A. There were many people there. Women, children, lots of people. I heard it from someone. I don't know who I heard it from.
Q. Thank you. Now we are going to line 29, seven lines down from this sentence, where it says:
"In the morning, we heard from the soldiers that NATO aeroplanes were expected to bomb the Serbian army."
A. We heard it in the morning from the soldiers.
Q. That's right. "... that NATO aeroplanes were expected to bomb the Serbian army and tanks. And that our forces were planning, if this should happen, to execute a counteraction in order to retake the lost positions." Full stop.
A. Yes, that's what we heard. That's how it was.
Q. All right. Very well. Thank you. Are you able to tell us, who did you hear this from about the expected NATO bombing and that your army would then retake their positions? Who did you hear that from?
A. Well, we heard it from someone. I don't know -- I don't remember who we heard it from. 8887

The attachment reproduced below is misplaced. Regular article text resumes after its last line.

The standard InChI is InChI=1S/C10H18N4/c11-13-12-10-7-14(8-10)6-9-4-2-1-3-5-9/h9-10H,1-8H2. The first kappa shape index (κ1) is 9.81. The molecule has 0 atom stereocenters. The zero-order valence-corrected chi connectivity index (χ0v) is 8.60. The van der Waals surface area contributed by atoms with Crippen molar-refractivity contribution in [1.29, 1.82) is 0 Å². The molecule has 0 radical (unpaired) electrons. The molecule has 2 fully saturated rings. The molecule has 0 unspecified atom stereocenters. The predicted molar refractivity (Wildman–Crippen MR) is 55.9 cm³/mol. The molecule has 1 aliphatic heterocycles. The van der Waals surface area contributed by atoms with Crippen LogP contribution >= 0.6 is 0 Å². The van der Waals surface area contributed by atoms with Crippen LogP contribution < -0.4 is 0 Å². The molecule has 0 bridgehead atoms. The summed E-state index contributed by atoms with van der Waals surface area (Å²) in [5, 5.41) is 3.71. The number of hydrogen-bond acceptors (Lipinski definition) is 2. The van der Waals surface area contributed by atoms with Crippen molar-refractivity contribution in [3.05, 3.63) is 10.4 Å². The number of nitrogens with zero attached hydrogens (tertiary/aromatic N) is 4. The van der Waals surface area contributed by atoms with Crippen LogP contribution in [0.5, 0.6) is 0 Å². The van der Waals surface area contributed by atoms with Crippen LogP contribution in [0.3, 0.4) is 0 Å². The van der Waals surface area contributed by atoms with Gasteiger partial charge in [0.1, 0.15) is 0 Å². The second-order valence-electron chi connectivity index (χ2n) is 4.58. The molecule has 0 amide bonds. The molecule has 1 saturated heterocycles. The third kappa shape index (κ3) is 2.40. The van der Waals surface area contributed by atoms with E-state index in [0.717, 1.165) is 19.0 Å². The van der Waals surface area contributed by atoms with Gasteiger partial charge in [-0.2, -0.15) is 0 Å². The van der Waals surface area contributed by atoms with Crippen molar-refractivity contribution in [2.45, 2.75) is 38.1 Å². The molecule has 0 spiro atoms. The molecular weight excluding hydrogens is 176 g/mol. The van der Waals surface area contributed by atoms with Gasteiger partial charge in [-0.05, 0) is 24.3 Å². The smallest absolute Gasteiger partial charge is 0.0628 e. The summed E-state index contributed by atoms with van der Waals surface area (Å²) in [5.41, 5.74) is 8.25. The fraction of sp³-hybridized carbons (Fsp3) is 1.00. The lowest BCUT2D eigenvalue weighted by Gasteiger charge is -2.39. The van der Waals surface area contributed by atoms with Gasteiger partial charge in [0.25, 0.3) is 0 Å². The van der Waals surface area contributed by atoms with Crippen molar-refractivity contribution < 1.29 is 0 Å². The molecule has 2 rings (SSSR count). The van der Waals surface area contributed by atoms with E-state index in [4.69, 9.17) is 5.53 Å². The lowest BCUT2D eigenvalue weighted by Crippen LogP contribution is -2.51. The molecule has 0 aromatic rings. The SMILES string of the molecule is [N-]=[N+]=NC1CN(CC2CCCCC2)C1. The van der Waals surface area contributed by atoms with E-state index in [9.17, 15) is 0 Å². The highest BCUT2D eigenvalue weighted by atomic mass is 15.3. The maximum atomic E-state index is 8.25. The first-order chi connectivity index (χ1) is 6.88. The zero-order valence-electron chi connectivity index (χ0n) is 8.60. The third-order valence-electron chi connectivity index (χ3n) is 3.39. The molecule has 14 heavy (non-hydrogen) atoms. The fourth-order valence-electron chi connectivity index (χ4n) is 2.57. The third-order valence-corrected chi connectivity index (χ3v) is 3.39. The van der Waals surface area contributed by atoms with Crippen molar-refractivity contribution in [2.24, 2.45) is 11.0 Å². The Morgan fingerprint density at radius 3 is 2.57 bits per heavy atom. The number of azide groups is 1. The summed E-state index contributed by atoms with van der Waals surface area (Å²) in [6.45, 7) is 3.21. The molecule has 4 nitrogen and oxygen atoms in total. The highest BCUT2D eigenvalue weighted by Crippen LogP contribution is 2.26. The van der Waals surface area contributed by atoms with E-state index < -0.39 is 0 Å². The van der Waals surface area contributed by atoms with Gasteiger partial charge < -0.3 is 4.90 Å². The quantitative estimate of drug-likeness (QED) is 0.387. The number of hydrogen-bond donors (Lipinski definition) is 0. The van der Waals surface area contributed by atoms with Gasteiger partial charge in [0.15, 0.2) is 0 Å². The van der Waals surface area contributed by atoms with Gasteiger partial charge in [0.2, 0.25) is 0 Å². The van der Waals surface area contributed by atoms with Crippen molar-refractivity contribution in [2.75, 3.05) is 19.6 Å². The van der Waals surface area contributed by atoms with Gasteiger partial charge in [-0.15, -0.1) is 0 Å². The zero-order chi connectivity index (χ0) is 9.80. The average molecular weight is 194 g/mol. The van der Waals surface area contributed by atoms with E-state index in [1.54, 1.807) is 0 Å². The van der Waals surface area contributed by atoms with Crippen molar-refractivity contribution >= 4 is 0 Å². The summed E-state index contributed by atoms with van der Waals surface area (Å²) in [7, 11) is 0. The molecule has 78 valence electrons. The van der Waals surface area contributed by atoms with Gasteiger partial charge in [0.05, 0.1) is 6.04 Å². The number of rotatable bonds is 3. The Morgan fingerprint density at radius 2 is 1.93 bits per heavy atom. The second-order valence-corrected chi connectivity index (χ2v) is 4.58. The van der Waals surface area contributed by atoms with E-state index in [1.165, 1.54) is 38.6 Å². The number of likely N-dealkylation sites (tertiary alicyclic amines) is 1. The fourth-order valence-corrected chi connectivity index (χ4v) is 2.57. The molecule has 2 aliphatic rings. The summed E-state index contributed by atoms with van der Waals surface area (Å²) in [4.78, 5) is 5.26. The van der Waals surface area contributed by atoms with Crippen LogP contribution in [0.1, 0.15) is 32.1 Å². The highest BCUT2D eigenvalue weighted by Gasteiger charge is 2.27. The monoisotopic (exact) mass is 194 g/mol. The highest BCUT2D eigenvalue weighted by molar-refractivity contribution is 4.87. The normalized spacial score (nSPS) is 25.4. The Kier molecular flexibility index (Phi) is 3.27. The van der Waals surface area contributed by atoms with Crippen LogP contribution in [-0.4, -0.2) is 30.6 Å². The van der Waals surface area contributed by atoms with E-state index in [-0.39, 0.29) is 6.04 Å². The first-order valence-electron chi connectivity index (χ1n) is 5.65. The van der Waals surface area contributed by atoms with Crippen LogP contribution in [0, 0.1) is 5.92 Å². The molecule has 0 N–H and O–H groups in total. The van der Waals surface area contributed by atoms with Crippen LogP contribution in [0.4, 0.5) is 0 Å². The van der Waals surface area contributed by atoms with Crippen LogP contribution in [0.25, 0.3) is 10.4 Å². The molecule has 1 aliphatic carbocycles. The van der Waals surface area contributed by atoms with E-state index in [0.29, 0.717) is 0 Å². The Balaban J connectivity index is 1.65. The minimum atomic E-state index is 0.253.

Q. Could this information have been a product of somebody's something or did you really hear this information from somebody who could have had such information?
A. Well, I don't know who could have had such information, who was authorised for that. We just heard it.
Q. So did the NATO bombing really happen? Was that correct information?
A. The planes were flying over and from there you could see that part where the Serbian army was going towards Srebrenica. I'm familiar with that area. We were going to a refugee camp there, but I think that I remember - I cannot be sure - that we saw smoke from these explosions and so on. I don't know whether these were bombs from aeroplanes or something else. I cannot remember.
Q. Please, are you able to tell us where you were at that point in time? Were you on the hill or the mountain with the letter V or were you in some other place? Thank you.
A. You mean that day?